Provisioning refers to the practice of keeping money aside to cover for possible defaults on loans.
India Ratings said the higher provisioning requirements would suck out a large chunk of the 1.53 lakh cr government has promised the banks to help them tide over a bad loan crisis.
“Assuming Ind-AS is implemented from 1 April 2018, close to 41% of announced recapitalisation funds would be consumed towards incremental provisioning requirements, putting pressure on PSB’s ability to meet the regulatory core equity tier 1 capital under Basel III framework,” the credit rating agency said.
“This could increase the pace of portfolio churn and credit market shift towards private sector banks, and partly towards wholesale non-banking finance companies.”
It said that the Rs 63,100 cr of extra provisioning required from public sector banks is equivalent to an equity write-down of 1.10% of the banks’ risk weighted assets and 11.5% of net worth at end-March 2017..
“Private sector banks would also need a whopping Rs 258 billion; however, their higher capitalisation would enable a smooth transition,” it added.
The reason for all this is the tighter provisioning requirements contained in the new accounting standards.
Banks are expected to move to Ind-AS from April this year. Most of the other companies have already moved to the new standard.
Under the present accounting system, also known as Indian GAAP, stressed assets — also known as ‘stage 3’ assets — have to be accounted for by making provisions that are equal to 5% of the value of the advances.
However, under the stricter Ind-AS norms, banks to have to cover their exposure to such loans by 50%. The extra 45% must be allocated when they move from GAAP system to Ind-AS.
The higher provisioning for such ‘stage 3’ assets is expected to cost Rs 72,900 cr. Out of this, Rs 51,000 cr would fall on public sector banks and Rs 21,900 cr on private banks, India Rating said.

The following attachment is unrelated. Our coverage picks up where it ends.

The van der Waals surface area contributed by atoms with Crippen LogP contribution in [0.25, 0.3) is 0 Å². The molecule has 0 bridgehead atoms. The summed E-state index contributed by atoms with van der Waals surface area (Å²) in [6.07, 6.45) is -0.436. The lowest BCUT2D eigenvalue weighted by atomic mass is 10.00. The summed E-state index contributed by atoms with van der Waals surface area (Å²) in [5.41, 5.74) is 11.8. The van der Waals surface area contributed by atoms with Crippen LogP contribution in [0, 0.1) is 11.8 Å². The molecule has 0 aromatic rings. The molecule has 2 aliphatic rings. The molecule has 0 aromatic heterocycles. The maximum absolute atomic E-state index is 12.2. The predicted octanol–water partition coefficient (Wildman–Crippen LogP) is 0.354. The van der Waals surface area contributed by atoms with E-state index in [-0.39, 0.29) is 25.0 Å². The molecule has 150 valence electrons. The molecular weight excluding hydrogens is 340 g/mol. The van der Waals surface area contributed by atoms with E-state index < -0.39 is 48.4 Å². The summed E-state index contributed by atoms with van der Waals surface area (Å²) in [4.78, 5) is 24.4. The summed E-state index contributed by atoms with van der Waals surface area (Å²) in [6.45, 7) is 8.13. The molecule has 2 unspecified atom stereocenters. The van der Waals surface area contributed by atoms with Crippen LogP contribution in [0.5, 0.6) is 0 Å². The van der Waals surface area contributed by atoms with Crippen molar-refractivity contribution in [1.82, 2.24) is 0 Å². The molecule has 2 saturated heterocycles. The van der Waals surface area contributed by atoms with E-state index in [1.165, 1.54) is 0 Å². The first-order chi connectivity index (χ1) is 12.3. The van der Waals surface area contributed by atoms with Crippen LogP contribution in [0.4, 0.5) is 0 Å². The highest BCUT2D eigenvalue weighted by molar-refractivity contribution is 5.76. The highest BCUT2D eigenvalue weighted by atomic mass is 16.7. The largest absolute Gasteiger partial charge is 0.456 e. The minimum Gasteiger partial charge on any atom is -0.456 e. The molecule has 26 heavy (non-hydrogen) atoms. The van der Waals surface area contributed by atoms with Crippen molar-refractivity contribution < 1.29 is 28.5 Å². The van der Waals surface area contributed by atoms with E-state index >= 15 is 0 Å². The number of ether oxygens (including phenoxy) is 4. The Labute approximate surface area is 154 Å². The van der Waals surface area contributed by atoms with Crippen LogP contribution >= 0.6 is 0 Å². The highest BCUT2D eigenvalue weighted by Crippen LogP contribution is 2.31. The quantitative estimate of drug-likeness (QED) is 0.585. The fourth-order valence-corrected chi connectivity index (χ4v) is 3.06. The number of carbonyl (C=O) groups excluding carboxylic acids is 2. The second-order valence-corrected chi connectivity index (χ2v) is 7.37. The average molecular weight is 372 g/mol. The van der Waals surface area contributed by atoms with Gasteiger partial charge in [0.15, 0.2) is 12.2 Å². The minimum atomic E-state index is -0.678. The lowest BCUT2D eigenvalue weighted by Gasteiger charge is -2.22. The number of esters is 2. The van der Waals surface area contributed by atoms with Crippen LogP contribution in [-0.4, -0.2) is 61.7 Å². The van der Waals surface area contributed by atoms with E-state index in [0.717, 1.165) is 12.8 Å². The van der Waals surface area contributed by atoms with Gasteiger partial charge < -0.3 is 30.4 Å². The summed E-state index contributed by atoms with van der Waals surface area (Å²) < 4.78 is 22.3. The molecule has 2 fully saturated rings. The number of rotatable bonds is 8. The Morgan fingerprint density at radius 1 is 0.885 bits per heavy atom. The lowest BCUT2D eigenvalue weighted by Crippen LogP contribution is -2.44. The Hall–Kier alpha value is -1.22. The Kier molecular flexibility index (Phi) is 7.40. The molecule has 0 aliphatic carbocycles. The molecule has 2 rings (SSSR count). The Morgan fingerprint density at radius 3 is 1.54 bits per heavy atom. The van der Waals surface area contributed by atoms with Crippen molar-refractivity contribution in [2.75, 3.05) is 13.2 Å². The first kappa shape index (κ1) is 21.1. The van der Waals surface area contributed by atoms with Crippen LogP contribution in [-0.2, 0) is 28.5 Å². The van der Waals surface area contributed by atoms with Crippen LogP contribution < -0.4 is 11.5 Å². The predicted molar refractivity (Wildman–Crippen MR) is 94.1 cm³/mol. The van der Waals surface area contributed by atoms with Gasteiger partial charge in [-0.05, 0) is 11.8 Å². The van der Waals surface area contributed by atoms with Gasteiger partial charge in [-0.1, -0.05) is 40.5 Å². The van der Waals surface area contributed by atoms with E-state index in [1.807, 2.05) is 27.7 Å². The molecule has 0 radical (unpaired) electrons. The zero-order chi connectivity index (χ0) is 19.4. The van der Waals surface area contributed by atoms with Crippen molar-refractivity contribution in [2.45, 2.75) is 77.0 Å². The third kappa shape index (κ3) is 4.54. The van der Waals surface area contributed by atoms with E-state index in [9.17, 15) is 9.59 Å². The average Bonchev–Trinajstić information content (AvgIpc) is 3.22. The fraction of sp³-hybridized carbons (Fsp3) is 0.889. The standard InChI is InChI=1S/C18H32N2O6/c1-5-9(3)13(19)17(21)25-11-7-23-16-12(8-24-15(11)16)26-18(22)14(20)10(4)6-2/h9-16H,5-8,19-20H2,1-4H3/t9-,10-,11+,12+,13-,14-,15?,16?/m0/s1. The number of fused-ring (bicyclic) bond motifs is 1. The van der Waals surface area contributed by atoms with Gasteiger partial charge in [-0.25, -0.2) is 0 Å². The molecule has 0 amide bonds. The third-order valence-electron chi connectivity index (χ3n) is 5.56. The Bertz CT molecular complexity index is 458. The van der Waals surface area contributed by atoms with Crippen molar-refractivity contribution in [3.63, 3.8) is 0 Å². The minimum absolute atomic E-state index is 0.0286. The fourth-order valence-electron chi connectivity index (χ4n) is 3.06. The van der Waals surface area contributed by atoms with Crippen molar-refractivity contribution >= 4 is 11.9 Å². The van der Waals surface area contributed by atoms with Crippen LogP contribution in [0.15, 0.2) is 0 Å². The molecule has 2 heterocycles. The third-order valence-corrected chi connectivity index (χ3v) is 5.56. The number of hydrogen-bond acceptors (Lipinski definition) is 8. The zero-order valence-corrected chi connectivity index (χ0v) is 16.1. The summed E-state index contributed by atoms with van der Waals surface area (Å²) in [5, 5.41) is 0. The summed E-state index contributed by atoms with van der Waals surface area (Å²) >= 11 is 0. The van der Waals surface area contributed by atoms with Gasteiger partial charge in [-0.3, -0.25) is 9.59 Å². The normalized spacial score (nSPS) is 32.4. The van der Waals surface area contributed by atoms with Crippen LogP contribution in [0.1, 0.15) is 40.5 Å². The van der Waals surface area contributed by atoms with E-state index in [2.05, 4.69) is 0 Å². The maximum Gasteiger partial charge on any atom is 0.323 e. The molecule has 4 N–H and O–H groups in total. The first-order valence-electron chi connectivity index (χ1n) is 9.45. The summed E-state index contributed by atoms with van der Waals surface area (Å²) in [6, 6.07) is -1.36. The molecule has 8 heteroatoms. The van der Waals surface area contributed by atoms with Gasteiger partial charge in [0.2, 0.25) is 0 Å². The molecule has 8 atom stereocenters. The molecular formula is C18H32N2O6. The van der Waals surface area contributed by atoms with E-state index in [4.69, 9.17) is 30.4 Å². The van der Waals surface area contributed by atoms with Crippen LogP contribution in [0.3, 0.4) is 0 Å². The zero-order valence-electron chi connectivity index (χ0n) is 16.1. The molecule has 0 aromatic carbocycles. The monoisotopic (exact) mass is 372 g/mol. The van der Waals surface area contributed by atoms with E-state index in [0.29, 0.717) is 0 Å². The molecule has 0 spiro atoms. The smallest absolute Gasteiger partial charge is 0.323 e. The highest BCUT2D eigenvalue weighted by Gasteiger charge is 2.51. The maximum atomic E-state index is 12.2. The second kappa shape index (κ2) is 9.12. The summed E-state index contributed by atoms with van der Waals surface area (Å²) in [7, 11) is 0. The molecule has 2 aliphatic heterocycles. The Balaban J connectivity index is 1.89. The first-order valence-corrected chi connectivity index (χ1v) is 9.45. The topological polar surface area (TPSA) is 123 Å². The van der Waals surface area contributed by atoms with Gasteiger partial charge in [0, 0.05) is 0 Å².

Even ‘stage 2’ or regular loans will require higher provisioning of 7.5% under Ind-AS against 0.4% under GAAP, India Ratings pointed out.
This will result in extra requirement of Rs 16,000 cr, out of which public sector banks have to bear Rs 12,100 cr.
KNOCKED DOWN ASPIRATIONS
Loan growth in India has been on the decline in recent years after bad bets by banks on unviable industrial projects led to a rise in non-performing assets or bad loans. However, public sector banks’ loan disbursement growth started looking up in the year-ended March 2017.
In FY17, public sector banks were able to report loan growth of 8%, and were aiming even higher this year.
However, said India Ratings, expectations have to be tempered given the higher provisioning requirements.
“The quantum of the government’s proposed capital injection in PSBs, together with the banks’ proposed mobilisation of capital, should largely cover the provisioning shortfall for their stressed assets. The capital can also support modest growth (around 7%) in advances,” it said.